Thursday, 23 June 2011
Brazilian art hits Florence
I really should have learnt by now that Brazilians are not great time keepers. Italians aren’t much better. Put the two together and you get an event that might as well have no start-time allocated to it. But I guess this is all part of the charm of such passionate cultures. Anyway… like I mentioned in my earlier posts, menswear trade show Pitti Uomo launched a new initiative for its spring 12 edition this month called Guest Nation, where it invited a particular country to show off its artistic talents. This season, that guest was Brazil and during the evenings Pitti Uomo hosted a range of screenings and exhibitions for various Brazilian artists.
I attended on the first night and found myself in a slightly surreal situation, sitting next to possibly the only other person at the event (someone who wore a watch) in the dark and watching a slightly voyeuristic film about what appeared to be a wealthy woman lounging around her lovely big house and pool. There were lots of similar films on show.
In fact, each room, where different artists were exhibiting their work, had a surreal atmosphere to them. One, in particular, featured different slides of film, clicking away independently, to show images on the walls. The constant clicking and changing images made me feel a bit anxious and claustrophobic. But this contrasted well to the calm and silence of the films.
I think the exhibition would have really benefitted from descriptions of each piece of work, not to mention the name of each artist, in the different rooms themselves.
But have a look for yourselves on these videos and let me know what you think.
Here are the artists who exhibited and some blurb provided by Pitti:
Born in 1977 in Malmö, Sweden, Runo Lagomarsino now lives and works in Malmö and São Paulo. Lagomarsino’s research centers on analysis of the historiographic, geographic and mathematical models that underpinned and supported world colonization by modern Western powers. In Florence, he presented his Contatiempos project, a tour de force of research and documentation that sets out from São Paulo’s Parque Ibirapuera, designed by in 1954 by Oscar Niemeyer and Roberto Burle Marx. The park is home to the majority of the city of São Paulo’s public service and cultural buildings, including various museums. The Contratiempos installation is made up of 30 slides of cracks, crevices, and chips in the park’s cement buildings.
Paulo Nenflidio holds degrees in Fine Arts from the School of Communication and Arts of the University of São Paulo (ECA-USP) and in Electronics from the Gomes Lauro Technical School. Nenflidio is a sound artist: his works are sculptures, installations, objects, instruments, and illustrations incorporating and exploring sound, electrical circuits, movement, construction, invention, casualty and causality, physics, control, automation, and improvisation. His works hark to mechanical animals, musical instruments, and even machines from sci-fi imaginings.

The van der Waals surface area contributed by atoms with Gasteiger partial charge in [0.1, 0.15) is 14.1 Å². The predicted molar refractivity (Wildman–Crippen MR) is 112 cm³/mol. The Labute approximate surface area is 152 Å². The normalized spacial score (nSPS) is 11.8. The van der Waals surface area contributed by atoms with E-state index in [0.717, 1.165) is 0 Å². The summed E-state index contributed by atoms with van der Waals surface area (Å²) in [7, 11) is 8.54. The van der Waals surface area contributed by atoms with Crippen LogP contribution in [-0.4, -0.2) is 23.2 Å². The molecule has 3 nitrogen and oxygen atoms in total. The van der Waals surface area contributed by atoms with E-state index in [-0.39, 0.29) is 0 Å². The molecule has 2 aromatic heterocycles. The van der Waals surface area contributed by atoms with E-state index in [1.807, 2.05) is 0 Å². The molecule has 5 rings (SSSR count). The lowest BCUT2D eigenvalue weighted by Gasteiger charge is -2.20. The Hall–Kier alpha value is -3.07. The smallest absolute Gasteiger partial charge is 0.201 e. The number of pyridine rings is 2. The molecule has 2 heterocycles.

An artists’ collective created in 1995 by Barrão, Luiz Zerbini and Sergio Mekler, the Chelpa Ferro chose this name more for its sound than for its meaning (in old colloquial Portuguese, the phrase means “money”) and the choice explains much of the spirit of the group’s work. From the very start, noise, sound, and the parameters of sensory perception have been at the centre of their installations and performances; their manipulations of familiar gestures and objects express the impossibility of truly exerting control over things, in an ironic and fatalistic reading of reality. In Florence, they will be presenting a video installation – a six-screen composition that develops diachronically, associating images and sounds in totally unexpected manners – and a live performance. And it is their live work that best of all conveys Chelpa Ferro’s adoration for the aura that surrounds the everyday objects they salvage, modify, and transform into the machines and sound-producing mechanisms they “play” together with traditional musical instruments used in unconventional ways.
Cinthia Marcelle is one of Brazil’s top-ranked young artists, recent winner of the $100,000 Future Generation Art Prize awarded by the Victor Pinchuk Foundation.
Marcelle’s production includes films, photographs, and installations. Repetition is her artistic strategy: actions repeated ad infinitum are perceived as absurd and useless – until they wind down and coalesce into geometric forms similar to abstract posters.
Jarbas is one of Brazil’s foremost visual artists. To Florence, he brought a new work, based on a project dating to 2001-2002. Cinema Parado springs from the artist’s travels through Brazil armed with a big reel of film. He gave a frame to every person he met along the way, asking each to make a drawing on it. What has emerged is an incredible repertory of forms and figures, presented in Florence as a slide show enriched with the images gathered during the Tudo è experience itself. For the last live performance at the exhibition, Jarbas is presenting a project from his early days, co-authored with the Tetine duo, entitled Barraca Deegraça (1998). This big installation takes form in a bizarre room placed on the stage; from inside, the Tetine duo casts the net of their unmistakable sound plays. The installation begins with what were originally hand-painted or stenciled posters announcing neighborhood events in the Rio de Janeiro suburbs, rearranged in new patterns.